March 23, 2009
Apparently I jumped to conclusions in assuming that Mr. McLaren’s initial post on the drug war was an argument against legalization. In this follow up blog he seems to suggest otherwise and I take him at his word.
Unfortunately, that leaves me even more puzzled by his “second thoughts” than I was when I first read them.
It seems to me that arguments about the dangers of repealing drug laws due to the problems inherit in our current political climate are by their nature de facto arguments for a status quo position on the drug war. While this may not be a “retreat” as I claimed earlier, it certainly strikes me as abandonment of an issue that resonates with a broad portion of the American youth. If Evan is not advocating for a “stand put and wait” position on the issue, I’d like to know what exactly the purpose of his post was.
While McLaren is certainly correct to note that drastic changes of this ilk are not going to “occur in a vacuum” and the “theraputic state” is likely to get involved, it is unclear to me how this could not be said for every other issue under the sun.
To take one example, managed trade deals like NAFTA are opposed by almost every person on the Alternative Right. Though the reasons for this differ dramatically from person-to-person, pulling out of these arrangments is something that is met with near universal acceptance among members of the paleo/trad/libertarian coalition.
Having said that, under current political conditions, it seems likely to me that a repeal of these treaties and pacts would almost definitely lead to something worse. While it is impossible to know for sure, some sort of protectionist policy that antagonizes trade partners, while failing to even address the needs of displaced American workers, seems like just the sort of scheme that the Power Elite would cook up. Buchananites and Rothbardians alike would immediately denounce it and we’d be back to square one.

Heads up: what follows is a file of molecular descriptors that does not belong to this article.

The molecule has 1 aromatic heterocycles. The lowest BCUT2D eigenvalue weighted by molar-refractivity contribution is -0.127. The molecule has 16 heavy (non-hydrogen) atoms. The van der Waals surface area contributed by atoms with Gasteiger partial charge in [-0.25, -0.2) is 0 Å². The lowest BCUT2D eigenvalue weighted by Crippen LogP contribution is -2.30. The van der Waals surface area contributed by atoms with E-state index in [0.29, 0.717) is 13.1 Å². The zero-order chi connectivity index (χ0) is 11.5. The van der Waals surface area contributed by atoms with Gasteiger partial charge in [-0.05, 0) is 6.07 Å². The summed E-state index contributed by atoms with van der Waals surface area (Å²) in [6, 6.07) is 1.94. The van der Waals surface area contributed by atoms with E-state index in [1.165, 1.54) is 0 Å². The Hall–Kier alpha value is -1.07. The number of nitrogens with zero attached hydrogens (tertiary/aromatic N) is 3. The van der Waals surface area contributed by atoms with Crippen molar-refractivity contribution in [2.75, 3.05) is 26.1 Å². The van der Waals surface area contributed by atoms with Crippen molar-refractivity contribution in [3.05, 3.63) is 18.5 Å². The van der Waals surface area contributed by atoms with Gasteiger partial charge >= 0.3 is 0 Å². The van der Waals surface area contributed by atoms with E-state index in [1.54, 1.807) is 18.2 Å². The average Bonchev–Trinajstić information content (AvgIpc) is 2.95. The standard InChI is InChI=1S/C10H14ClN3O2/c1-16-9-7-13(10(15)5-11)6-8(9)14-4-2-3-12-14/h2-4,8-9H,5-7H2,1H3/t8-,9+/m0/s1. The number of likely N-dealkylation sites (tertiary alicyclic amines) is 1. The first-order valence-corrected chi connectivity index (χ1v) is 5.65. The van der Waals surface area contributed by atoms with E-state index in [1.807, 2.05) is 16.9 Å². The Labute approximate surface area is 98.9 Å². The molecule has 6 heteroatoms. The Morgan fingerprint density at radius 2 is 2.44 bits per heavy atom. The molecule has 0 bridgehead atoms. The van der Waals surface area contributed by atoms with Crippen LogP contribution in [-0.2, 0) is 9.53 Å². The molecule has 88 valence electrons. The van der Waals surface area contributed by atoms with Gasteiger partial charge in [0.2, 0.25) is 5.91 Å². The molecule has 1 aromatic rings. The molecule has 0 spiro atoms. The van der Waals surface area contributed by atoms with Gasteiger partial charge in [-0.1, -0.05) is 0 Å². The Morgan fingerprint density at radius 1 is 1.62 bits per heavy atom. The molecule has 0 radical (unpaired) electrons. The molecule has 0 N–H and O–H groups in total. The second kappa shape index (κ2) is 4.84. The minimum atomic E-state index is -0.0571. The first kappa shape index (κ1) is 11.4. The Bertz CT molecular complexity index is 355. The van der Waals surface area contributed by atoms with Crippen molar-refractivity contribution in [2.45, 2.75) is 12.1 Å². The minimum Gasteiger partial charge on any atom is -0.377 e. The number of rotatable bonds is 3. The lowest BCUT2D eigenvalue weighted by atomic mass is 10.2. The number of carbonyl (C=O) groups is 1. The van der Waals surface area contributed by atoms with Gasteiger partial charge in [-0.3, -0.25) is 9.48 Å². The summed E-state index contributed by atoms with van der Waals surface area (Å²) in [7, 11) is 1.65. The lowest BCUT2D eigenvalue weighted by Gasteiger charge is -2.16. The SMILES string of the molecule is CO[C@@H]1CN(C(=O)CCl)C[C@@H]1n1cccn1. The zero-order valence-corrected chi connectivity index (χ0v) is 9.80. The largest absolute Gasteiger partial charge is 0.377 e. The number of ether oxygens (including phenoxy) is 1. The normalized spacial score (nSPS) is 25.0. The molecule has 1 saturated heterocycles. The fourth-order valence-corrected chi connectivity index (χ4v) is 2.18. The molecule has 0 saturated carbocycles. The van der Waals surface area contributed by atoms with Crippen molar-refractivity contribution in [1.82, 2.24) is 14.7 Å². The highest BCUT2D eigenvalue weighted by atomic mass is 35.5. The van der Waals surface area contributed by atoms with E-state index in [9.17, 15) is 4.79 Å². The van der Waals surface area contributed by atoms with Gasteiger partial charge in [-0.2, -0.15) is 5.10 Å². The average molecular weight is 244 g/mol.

So does that mean we shouldn’t engage in political action of any sort? No. It means you attack the system wherever it is vulnerable and do what you can to chip away at the managerial state. If you are lucky you can do this by galvanizing a base of young people, around an issue that appeals to them directly. Drug legalization is clearly such an issue.
As an opponent of militarized police forces, mass immigration, and the American Empire, my reasons for opposing the drug war go far beyond a mere willingness to allow hedonism to have its day. And while the traditional may be going extinct in part because of the State, that hardly seems like a solid reason to leave it’s powers – and wars – unopposed.
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